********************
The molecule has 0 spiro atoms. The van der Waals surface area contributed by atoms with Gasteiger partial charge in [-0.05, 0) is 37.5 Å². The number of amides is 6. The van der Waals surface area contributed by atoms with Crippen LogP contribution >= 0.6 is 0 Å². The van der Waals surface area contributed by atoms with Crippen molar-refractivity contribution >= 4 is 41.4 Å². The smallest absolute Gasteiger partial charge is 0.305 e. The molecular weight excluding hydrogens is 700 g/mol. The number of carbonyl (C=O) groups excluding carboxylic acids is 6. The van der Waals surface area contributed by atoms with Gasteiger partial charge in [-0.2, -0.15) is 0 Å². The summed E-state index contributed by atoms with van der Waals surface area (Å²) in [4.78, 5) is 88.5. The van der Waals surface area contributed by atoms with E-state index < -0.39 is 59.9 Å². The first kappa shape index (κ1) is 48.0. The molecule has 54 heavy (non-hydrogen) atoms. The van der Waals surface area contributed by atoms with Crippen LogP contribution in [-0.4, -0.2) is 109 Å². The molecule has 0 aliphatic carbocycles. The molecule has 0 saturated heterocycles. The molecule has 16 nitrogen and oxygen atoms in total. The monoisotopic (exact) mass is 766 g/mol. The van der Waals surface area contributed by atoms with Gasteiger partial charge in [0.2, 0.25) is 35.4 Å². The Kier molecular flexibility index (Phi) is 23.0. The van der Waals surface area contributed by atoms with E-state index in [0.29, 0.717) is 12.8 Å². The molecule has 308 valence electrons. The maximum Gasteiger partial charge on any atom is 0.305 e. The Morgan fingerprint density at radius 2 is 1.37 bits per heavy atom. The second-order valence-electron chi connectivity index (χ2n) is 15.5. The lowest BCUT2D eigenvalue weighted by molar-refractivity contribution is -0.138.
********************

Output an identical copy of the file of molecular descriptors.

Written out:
The molecule has 0 spiro atoms. The van der Waals surface area contributed by atoms with Gasteiger partial charge in [-0.05, 0) is 37.5 Å². The number of amides is 6. The van der Waals surface area contributed by atoms with Crippen LogP contribution >= 0.6 is 0 Å². The van der Waals surface area contributed by atoms with Crippen molar-refractivity contribution >= 4 is 41.4 Å². The smallest absolute Gasteiger partial charge is 0.305 e. The molecular weight excluding hydrogens is 700 g/mol. The number of carbonyl (C=O) groups excluding carboxylic acids is 6. The van der Waals surface area contributed by atoms with Gasteiger partial charge in [-0.2, -0.15) is 0 Å². The summed E-state index contributed by atoms with van der Waals surface area (Å²) in [4.78, 5) is 88.5. The van der Waals surface area contributed by atoms with E-state index < -0.39 is 59.9 Å². The first kappa shape index (κ1) is 48.0. The molecule has 54 heavy (non-hydrogen) atoms. The van der Waals surface area contributed by atoms with Crippen LogP contribution in [-0.4, -0.2) is 109 Å². The molecule has 0 aliphatic carbocycles. The molecule has 0 saturated heterocycles. The molecule has 16 nitrogen and oxygen atoms in total. The monoisotopic (exact) mass is 766 g/mol. The van der Waals surface area contributed by atoms with Gasteiger partial charge in [0.2, 0.25) is 35.4 Å². The Kier molecular flexibility index (Phi) is 23.0. The van der Waals surface area contributed by atoms with E-state index in [0.29, 0.717) is 12.8 Å². The molecule has 308 valence electrons. The maximum Gasteiger partial charge on any atom is 0.305 e. The Morgan fingerprint density at radius 2 is 1.37 bits per heavy atom. The second-order valence-electron chi connectivity index (χ2n) is 15.5. The lowest BCUT2D eigenvalue weighted by molar-refractivity contribution is -0.138.